Good questions to which I have no simple answers. Howard C. Berkowitz 08:23, 25 September 2008 (CDT)
Thanks for your kind comments. I think you have described the problem very accurately. On one hand, we have the impenetrable jargon of early M&J -- I heard the same story, BTW, that they deliberately wrote it like that to defuse accusations of sensationalism -- and the semi-prurient (or openly pornographic) writing of much of the Web. On the other hand, Alex Comfort set a standard in trade-book publication for writing about sexuality quite openly but without the pornographic overtones, but I think you are right that it is a style and tone inappropriate to CZ. That's not so much an objection to popularization as it is to the imprecision of so much popular writing on sexuality. Your mention of how to discuss kinky sex is a good example: how do we discuss what is and is not pathological? Like you, I don't have any simple answers. It's something that needs to be discussed. Timothy Perper 13:31, 25 September 2008 (CDT)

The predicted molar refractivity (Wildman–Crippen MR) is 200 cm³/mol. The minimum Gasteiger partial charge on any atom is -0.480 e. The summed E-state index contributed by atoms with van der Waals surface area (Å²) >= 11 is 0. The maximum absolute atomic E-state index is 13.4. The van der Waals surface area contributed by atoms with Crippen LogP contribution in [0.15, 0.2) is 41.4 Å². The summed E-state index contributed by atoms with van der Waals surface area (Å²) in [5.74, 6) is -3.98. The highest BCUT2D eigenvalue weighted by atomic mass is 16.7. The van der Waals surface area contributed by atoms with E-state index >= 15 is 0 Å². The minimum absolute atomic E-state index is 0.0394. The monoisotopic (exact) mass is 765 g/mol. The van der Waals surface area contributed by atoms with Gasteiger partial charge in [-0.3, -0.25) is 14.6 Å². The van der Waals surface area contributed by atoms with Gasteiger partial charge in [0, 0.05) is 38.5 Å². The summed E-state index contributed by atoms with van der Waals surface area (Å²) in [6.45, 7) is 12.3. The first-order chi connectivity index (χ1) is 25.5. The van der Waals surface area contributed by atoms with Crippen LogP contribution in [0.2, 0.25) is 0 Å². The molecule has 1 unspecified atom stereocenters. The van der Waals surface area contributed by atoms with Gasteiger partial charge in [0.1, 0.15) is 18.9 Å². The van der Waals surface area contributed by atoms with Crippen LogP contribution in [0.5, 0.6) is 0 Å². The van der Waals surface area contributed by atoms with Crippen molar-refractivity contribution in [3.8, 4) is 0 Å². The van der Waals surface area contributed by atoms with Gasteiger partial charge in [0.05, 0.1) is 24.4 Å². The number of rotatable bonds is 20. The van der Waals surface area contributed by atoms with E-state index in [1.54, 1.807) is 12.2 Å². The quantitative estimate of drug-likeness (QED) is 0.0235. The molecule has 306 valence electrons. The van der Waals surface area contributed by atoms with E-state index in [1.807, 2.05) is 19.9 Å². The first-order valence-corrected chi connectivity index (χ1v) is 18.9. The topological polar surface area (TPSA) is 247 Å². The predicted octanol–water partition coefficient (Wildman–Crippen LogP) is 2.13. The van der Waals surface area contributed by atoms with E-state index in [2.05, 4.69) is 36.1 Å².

The circumstances were roundabout, but I happened to have a conversation with several people who, variously, were medically knowledgeable, wanted to do some consensual things that definitely pushed the safety edge, and some fell into both groups. This is a good example, I think, of the RACK: is it ethical and appropriate to say that you personally would regard something as too dangerous to do yourself, but, if the questioner is going to do it, here would be some ways to minimize risk. I answer like that when someone talks about snow skiing.
Seriously, in the sexually-oriented context, most of the focus was on infection control, and in the context of "I wouldn't do that myself. But, if you are going to do it anyway, if it were a surgical procedure, here is what would be done to minimize the risk of infection." Two particular acts, explorations, or whatever were brought up, and the answer was indirect. In one case, someone knowledgeable in trauma didn't directly answer the question about infection control, but asked, in return, "can you show me where the branches of the trigeminal nerve are located? If you can't, that is not an area where you should be playing with sharp objects." Howard C. Berkowitz 13:48, 25 September 2008 (CDT)